The specific name Arts and Crafts Movement was also given to a design movement of the late 19th and early 20th century, whose proponents included William Morris and Edwin Lutyens. They believed that medieval craftsmen achieved a joy in the excellence of their work, which they strove to emulate.
These activities are called 'crafts' because originally many of them were professions. Adolescents were apprenticed to a master-craftsman, and they refined their skills over a period of years. By the time their training was complete, they were well-equipped to set up in trade for themselves, earning their living with the skill of their hands. The Industrial Revolution and the increasing mechanisation of production processes gradually reduced or eliminated many of the roles professional craftspeople played, and today 'crafts' are most commonly seen as a form of hobby.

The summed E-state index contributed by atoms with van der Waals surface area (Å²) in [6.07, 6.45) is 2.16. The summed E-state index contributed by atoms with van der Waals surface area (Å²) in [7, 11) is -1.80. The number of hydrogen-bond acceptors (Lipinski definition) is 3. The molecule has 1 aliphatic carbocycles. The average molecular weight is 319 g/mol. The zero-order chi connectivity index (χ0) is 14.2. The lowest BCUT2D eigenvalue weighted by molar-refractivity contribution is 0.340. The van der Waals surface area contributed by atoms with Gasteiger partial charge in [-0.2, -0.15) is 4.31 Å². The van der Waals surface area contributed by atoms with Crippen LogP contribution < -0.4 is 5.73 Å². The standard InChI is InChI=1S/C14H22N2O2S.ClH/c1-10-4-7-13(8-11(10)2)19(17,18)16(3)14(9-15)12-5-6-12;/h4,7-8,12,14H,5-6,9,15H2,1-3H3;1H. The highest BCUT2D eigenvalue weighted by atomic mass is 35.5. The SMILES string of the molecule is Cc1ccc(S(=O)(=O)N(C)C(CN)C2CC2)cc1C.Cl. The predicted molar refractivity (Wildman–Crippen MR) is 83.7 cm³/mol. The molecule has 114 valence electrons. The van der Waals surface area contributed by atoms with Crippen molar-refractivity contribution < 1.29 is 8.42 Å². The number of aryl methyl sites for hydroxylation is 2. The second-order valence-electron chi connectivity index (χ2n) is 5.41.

Most crafts require a combination of skill and talent, but they can also be learnt on a more basic level by virtually anyone. Many Community centres and schools run evening or day classes and workshops offering to teach basic craft skills in a short period of time. Many of these crafts become extremely popular for brief periods of time (a few months, or a few years), spreading rapidly among the crafting population as everyone emulates the first examples.
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Types of arts/crafts
Crafts involving textiles
Crafts involving wood, metal or clay
Crafts involving paper or canvas
Crafts involving plants